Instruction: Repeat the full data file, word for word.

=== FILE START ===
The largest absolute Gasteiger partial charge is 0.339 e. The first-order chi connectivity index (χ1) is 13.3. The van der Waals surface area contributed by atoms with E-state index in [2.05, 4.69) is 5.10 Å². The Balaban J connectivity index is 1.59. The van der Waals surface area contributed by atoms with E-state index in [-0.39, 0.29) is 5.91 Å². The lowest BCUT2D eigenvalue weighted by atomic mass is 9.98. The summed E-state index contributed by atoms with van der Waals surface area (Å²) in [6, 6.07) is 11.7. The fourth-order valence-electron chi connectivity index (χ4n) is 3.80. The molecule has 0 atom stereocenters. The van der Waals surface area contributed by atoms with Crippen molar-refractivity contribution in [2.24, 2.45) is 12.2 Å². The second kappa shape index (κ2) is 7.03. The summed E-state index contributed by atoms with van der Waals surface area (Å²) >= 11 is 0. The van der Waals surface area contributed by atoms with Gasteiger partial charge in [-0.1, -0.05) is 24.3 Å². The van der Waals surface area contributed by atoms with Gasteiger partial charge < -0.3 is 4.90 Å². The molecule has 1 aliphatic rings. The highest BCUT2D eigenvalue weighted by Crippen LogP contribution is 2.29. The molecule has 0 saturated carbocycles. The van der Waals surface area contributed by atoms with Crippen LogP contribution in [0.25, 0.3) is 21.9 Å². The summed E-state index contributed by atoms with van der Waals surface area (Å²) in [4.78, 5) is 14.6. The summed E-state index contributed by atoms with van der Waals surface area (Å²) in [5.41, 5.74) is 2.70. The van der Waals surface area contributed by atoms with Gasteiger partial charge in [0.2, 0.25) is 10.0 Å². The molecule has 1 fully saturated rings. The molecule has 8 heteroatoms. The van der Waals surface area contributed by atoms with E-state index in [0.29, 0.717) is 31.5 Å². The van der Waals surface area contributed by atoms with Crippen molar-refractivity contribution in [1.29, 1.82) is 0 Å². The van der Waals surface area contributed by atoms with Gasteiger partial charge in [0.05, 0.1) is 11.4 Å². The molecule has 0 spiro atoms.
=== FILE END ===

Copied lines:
The largest absolute Gasteiger partial charge is 0.339 e. The first-order chi connectivity index (χ1) is 13.3. The van der Waals surface area contributed by atoms with E-state index in [2.05, 4.69) is 5.10 Å². The Balaban J connectivity index is 1.59. The van der Waals surface area contributed by atoms with E-state index in [-0.39, 0.29) is 5.91 Å². The lowest BCUT2D eigenvalue weighted by atomic mass is 9.98. The summed E-state index contributed by atoms with van der Waals surface area (Å²) in [6, 6.07) is 11.7. The fourth-order valence-electron chi connectivity index (χ4n) is 3.80. The molecule has 0 atom stereocenters. The van der Waals surface area contributed by atoms with Crippen molar-refractivity contribution in [2.24, 2.45) is 12.2 Å². The second kappa shape index (κ2) is 7.03. The summed E-state index contributed by atoms with van der Waals surface area (Å²) >= 11 is 0. The van der Waals surface area contributed by atoms with Gasteiger partial charge in [-0.1, -0.05) is 24.3 Å². The van der Waals surface area contributed by atoms with Gasteiger partial charge < -0.3 is 4.90 Å². The molecule has 1 aliphatic rings. The highest BCUT2D eigenvalue weighted by Crippen LogP contribution is 2.29. The molecule has 0 saturated carbocycles. The van der Waals surface area contributed by atoms with Crippen LogP contribution in [0.25, 0.3) is 21.9 Å². The summed E-state index contributed by atoms with van der Waals surface area (Å²) in [4.78, 5) is 14.6. The summed E-state index contributed by atoms with van der Waals surface area (Å²) in [5.41, 5.74) is 2.70. The van der Waals surface area contributed by atoms with Gasteiger partial charge in [0.2, 0.25) is 10.0 Å². The molecule has 1 fully saturated rings. The molecule has 8 heteroatoms. The van der Waals surface area contributed by atoms with E-state index in [0.29, 0.717) is 31.5 Å². The van der Waals surface area contributed by atoms with Crippen molar-refractivity contribution in [1.29, 1.82) is 0 Å². The van der Waals surface area contributed by atoms with Gasteiger partial charge in [0.05, 0.1) is 11.4 Å². The molecule has 0 spiro atoms.